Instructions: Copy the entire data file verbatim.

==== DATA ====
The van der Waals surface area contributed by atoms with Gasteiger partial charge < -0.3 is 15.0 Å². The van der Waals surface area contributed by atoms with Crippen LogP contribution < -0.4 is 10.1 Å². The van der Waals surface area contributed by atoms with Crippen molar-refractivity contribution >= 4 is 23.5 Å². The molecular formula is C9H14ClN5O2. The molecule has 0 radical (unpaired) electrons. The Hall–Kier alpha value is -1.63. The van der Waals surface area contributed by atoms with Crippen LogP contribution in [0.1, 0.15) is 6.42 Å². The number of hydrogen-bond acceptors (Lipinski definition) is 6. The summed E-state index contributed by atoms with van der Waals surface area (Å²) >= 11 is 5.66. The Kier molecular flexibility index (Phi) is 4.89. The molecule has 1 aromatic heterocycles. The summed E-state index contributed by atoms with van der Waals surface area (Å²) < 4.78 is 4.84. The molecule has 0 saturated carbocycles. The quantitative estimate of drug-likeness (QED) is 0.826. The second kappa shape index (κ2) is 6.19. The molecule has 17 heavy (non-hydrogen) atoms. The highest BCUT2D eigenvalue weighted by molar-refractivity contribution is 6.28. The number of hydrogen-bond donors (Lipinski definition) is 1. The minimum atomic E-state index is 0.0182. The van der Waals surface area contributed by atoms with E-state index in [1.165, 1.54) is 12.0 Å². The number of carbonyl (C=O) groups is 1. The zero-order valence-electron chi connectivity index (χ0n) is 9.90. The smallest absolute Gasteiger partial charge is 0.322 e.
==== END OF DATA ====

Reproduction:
The van der Waals surface area contributed by atoms with Gasteiger partial charge < -0.3 is 15.0 Å². The van der Waals surface area contributed by atoms with Crippen LogP contribution < -0.4 is 10.1 Å². The van der Waals surface area contributed by atoms with Crippen molar-refractivity contribution >= 4 is 23.5 Å². The molecular formula is C9H14ClN5O2. The molecule has 0 radical (unpaired) electrons. The Hall–Kier alpha value is -1.63. The van der Waals surface area contributed by atoms with Crippen LogP contribution in [0.1, 0.15) is 6.42 Å². The number of hydrogen-bond acceptors (Lipinski definition) is 6. The summed E-state index contributed by atoms with van der Waals surface area (Å²) >= 11 is 5.66. The Kier molecular flexibility index (Phi) is 4.89. The molecule has 1 aromatic heterocycles. The summed E-state index contributed by atoms with van der Waals surface area (Å²) < 4.78 is 4.84. The molecule has 0 saturated carbocycles. The quantitative estimate of drug-likeness (QED) is 0.826. The second kappa shape index (κ2) is 6.19. The molecule has 17 heavy (non-hydrogen) atoms. The highest BCUT2D eigenvalue weighted by molar-refractivity contribution is 6.28. The number of hydrogen-bond donors (Lipinski definition) is 1. The minimum atomic E-state index is 0.0182. The van der Waals surface area contributed by atoms with E-state index in [1.165, 1.54) is 12.0 Å². The number of carbonyl (C=O) groups is 1. The zero-order valence-electron chi connectivity index (χ0n) is 9.90. The smallest absolute Gasteiger partial charge is 0.322 e.